Ari Aster’s nightmare-inducing first feature is one of those heavily hyped festival debuts that you assume can’t possibly be as great as everyone says it is. Except in this case, the movie delivers. While general audiences were thrown for a loop by the deceptive marketing (resulting in the movie’s D-plus Cinemascore), horror fans will love that the film isn’t a typical jump-scare horror programmer. Instead, Hereditary is a movie about grief, family, and the inevitability of your genetics — can you ever truly outrun what’s in your blood? Oh, yeah, and the third act is pure satanic insanity. — B.A.
10. Incredibles 2
It’s not as incredible as its 2004 predecessor, but they can’t all be Toy Story 3. Brad Bird’s long-anticipated Parr family reunion is, however, a worthy follow-up that starts just moments after the first and feels — stylistically and tonally — perfectly in tune with the original film. Bird and company counter the fact that the freshness of seeing an animated superhero family has waned with the emergence of Elastigirl (Holly Hunter) handling the bulk of the crimefighting while Mr. Incredible handles more domestic battles at home. The real star of the show, though, is Baby Jack-Jack. Give this tot a spinoff or, better yet, have him fight The Boss Baby. — K.P.
Alex Garland is one of science-fiction cinema’s most original and daring voices as evidenced by Annihilation, a film that begins in somewhat traditional territory before venturing off into uninhibited insanity. Grief-stricken biologist Natalie Portman joins a team of experts (including Tessa Thompson, Gina Rodriguez, and Jennifer Jason Leigh) on a trip into a hot-zone known as “the Shimmer,” where mutated horrors await. Garland imbues his hypnotic material with a heavy dose of profound existential dread, and the finale is so deliriously out-there that it achieves a measure of trippy 2001-grade terror and wonder. — N.S.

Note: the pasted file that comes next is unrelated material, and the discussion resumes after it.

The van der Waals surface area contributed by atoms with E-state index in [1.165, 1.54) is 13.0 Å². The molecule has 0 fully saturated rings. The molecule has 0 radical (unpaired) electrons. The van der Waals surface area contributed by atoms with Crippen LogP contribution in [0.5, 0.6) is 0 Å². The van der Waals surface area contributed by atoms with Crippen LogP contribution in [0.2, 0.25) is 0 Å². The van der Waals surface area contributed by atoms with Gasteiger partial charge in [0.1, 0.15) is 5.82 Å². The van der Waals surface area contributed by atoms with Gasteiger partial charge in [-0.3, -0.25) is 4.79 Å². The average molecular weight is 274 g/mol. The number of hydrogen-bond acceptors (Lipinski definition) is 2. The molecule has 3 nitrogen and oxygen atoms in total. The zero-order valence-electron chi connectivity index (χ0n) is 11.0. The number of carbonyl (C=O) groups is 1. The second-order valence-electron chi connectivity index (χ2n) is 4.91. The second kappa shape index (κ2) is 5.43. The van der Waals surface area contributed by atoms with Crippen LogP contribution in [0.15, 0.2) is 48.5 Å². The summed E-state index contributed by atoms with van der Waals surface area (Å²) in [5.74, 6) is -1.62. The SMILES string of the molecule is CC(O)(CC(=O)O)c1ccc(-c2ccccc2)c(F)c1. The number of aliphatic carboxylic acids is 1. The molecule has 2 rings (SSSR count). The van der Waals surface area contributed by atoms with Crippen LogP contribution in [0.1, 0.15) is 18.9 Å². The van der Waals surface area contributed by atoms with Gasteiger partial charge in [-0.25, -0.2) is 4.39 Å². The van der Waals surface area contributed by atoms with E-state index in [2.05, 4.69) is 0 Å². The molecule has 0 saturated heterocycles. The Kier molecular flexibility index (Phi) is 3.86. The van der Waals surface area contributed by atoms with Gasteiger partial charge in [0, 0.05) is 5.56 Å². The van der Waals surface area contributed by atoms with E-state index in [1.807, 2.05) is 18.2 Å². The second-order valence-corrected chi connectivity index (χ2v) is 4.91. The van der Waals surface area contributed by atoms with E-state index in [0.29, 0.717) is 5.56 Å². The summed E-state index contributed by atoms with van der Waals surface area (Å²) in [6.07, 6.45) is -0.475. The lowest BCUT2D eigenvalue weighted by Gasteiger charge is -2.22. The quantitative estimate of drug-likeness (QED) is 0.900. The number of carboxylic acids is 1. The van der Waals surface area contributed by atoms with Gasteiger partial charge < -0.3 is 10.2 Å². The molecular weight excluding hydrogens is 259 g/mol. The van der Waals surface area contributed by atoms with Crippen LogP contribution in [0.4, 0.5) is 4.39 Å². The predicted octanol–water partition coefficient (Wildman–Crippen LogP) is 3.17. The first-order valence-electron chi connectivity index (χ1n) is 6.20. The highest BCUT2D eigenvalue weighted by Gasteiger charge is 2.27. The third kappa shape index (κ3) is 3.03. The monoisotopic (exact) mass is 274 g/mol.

Here’s a movie that fulfills its most necessary requisite of being uproariously funny no matter how high-concept it goes while also managing to remain socially relevant. As three parents (the reliably amusing John Cena, Leslie Mann, and Ike Barinholtz) embark on a midnight run to prevent their prom-going teenage daughters (the excellent Geraldine Viswanathan, Kathryn Newton, and Gideon Adlon) from losing their virginity, we’re asked why females are held to such a different standard when it comes to their sexual awakenings. Come for the butt-chugging scene, stay for the touching coming-out story. — K.P.
7. Sorry to Bother You
Rapper Boots Riley makes the leap to feature filmmaking without missing a beat. While the gleefully absurdist, and pointedly political, Sorry to Bother You — which opens in theaters July 6 but has been playing the festival circuit since January — displays the influence of wild social satires like Putney Swope and Being John Malkovich, it has its own distinct voice that speaks directly to our present day. With Get Out‘s Lakeith Stanfield as his muse, Riley deftly (and hilariously) explores the intersection between race, class, culture and power in Trump-era America, building to a final twist that you definitely won’t see coming. — E.A.
6. First Reformed